The early 1930s would be filled with the same arguments that had occupied naval discussions over the previous 2 decades. Precisely how much strength could the American Navy project across the Pacific, and would it be enough to deal with whatever the Japanese could mount in defense. During the early 1930s the balance shifted away from those that believed that the American fleet was capable of making it all the way to Manila during that first movement, and instead the destination of the fleet would shift. After 1933, and for most of the 1930s the destination of the fleet was Truk, and evolution we discussed at some length last episode. However one big, and important for future events, change that would be made in 1933 was the resurrection of the idea of island hopping across the Pacific toward Truk, instead of trying to dit in one hop. Previously the plan had been to try and make it across the Pacific in as few hopes as possible, from the West Coast of the United States, to Hawaii, then to Truk or Manila or Guam or some other western base. One of the reasons that this was finally and decisively shifted to far more island hopping would be the fact that in 1933 the Japanese left the League of Nations, and it started to be clear that they would exit the Naval Treaties in the upcoming years when they had to be renewed. One of the clauses of those treaties was that Japan could not fortify any of the islands that it controlled in the Central Pacific which were part of the Mandate system. But if that restraint was removed, then the islands would be fortified, and if there were fortified islands, which would probably be setup with air fields and strike aircraft, then it was unthinkable that they should be left behind as an American fleet sailed past. As said in War Plan Orange: the US strategy to defeat Japan, 1897-1945 by Edward Miller all of the islands of the central pacific suddenly became mysterious ocean redoubts, which could hold any number of surprises, and they would act as a “deep barrier that could neither be ignored or left to a leisurely mopping up.” One key difference between evaluations at this period in 1933, and then later evolutions which would result in the island bypassing seen during the Pacific War, is that in the early 1930s the ability of the Navy to project air power was much lower than what it would later be, this meant that it would be far more difficult, bordering on impossible, for the Fleet to bring with it enough air strength to nullify all of the Japanese held islands along the way. The only way to do that was to establish island bases, so that more planes could be brought into the theater, and then Japanese air units could be destroyed. The changes in War Plan Orange, and the final death of the quick dash to Manila, would be finalized when the Naval Plans were controlled by Captain Samuel Bryant, Director of the Naval War Plans Division, Admiral William H. Standley, Chief of Naval Operations, and Joseph “Bull” Reeves, the foremost naval air enthusiast. Their evolution of the plan, and a full revocation of the dash to Manila, pushed the conversations happening within the navy to more detailed topics. Instead of disputes that spanned the entire Pacific, the disagreements narrowed and zoomed in to discuss which specific islands should be assaulted, how land, sea, and air resources should work together in an amphibious environment, how should the Fleet use its resources during the island assaults when they were not needed for close support. This would set the stage of the planning that would take place over the next decade, and which would be the precursor to the actual strategy pursued during the Pacific War. This would also be the period when some of the issues that we will be discussed for the rest of the podcast start being looked at, planned for, and debated. How should amphibious landing be launched? Which islands should be selected? What precisely is the best way to use carriers? How tied should fleet assets be the island campaigns? Should the objective of the fleet be to offensively engage the Japanese if possible, or to support the island campaigns? These would be, and would remain open questions that even by the end of the Second World War were in some ways not fully decided. During the 1930s when there were even more unknowns the conclusion was simply: The World Wonders.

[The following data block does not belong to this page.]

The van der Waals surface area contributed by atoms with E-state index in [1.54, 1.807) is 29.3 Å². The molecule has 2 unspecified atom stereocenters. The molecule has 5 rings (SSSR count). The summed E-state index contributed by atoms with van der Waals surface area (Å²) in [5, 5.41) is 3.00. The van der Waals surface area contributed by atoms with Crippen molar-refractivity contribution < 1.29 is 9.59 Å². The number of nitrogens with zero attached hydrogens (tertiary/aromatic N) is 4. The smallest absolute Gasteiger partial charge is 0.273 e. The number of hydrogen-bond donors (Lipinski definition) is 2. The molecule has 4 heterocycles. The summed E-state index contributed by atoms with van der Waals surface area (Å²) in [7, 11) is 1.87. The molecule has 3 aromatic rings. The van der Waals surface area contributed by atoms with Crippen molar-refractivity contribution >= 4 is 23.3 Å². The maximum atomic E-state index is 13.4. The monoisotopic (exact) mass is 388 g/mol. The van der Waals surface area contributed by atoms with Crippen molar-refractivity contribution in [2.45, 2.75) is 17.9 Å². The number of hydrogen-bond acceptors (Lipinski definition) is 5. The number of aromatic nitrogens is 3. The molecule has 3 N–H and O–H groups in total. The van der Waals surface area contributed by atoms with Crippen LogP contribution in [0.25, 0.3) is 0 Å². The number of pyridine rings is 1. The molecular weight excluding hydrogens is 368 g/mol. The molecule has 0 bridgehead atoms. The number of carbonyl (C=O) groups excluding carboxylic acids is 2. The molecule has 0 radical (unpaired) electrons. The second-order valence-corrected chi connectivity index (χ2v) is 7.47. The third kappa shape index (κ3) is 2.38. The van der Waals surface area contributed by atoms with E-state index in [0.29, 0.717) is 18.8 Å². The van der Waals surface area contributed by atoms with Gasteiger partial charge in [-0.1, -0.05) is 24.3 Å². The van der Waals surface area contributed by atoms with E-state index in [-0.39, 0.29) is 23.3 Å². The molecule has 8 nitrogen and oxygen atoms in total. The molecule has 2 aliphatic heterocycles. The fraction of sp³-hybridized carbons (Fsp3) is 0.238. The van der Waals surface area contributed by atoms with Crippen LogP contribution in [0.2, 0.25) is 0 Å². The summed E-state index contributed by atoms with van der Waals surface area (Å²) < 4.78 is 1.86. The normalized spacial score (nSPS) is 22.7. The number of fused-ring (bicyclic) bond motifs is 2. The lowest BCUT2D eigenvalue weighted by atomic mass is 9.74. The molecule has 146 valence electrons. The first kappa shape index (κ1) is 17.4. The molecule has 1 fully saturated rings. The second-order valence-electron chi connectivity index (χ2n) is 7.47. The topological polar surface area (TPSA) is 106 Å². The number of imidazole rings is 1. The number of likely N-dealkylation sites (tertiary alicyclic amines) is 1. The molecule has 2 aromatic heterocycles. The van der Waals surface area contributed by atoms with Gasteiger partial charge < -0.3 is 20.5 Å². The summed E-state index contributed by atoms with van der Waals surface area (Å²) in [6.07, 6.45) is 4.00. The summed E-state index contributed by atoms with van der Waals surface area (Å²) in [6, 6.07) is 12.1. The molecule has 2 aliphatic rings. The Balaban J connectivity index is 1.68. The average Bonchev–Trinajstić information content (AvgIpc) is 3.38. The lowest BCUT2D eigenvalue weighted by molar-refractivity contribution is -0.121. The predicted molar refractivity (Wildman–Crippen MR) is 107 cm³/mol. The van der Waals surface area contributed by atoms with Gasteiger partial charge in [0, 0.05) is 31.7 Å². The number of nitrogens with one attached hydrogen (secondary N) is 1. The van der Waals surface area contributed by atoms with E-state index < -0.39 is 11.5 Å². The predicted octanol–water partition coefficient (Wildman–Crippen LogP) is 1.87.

As various plans and disagreements were worked out, there would also be a large amount of effort spent on gaining as much information as possible on the islands that might play a role in the campaign. The islands were part of Micronesia and were primarily in three different island changes: the Carolines, Marshalls, and Marianas. The Carolines was the most extensive of the chains, with 55 islands spread out over about two thousand miles. The island chain had been colonized by the Spanish, before being sold to Germany after the Spanish-American War. It would then shift from Germany to Japan after the First World War, with the Paris Peace Conference giving the island chain Mandate status under the stewardship of Japan. From a military perspective the focus of the Carolines was on the Truk Atoll. It could provide one of the finest protected anchorages in the Central Pacific, with the usable harbor space being almost 80 kilometers by 50 kilometers. Truk was a critical piece in many American plans during the 1930s, although it would be greatly deprioritized during the war, being hit heavily by American and later British naval aviation while being bypassed in favor of other targets. North and east of the Carolines were the Marshalls, which contained 5 islands and 29 atolls. Many of these atolls had lagoons that were felt to be very useful to the American Navy, with many of them being quite large and deep. The Marshalls were also much closer to Hawaii and Wake Island which would be used as an American air base. It was believed that it would be in the Marshalls that the first American and Japanese units would come into combat. The third set of central pacific islands were the Marianas. The Marianas stretch northward from Guam towards Japan, and unlike the other islands it is a set of volcanic islands that were not atolls but instead were generally rocky and mountainous. During the Second World War this chain would see the battles of Guam, Tianian, and Saipain, and the campaign to retake them from Japan would include the crucial Battle of the Philippine Sea, also called the Great Marianas Turkey Shoot. However, during the 1930s the Marianas were not seen as important pieces in American Pacific Strategy. American Naval Planners were still focused on launching a campaign to move to the Philippines, and in such a campaign the Marianas would be only marginally useful. This was due primarily to the fact that the islands did not have lagoons or other large fleet basing capabilities. This would not change during the war, however they would be made into ideal bases for B-29s that could launch strategic bombing raids on the Japanese home islands. They were of far less use during the 1930s when all the fleet was trying to do was to establish bases that would allow it to quickly move across the Pacific.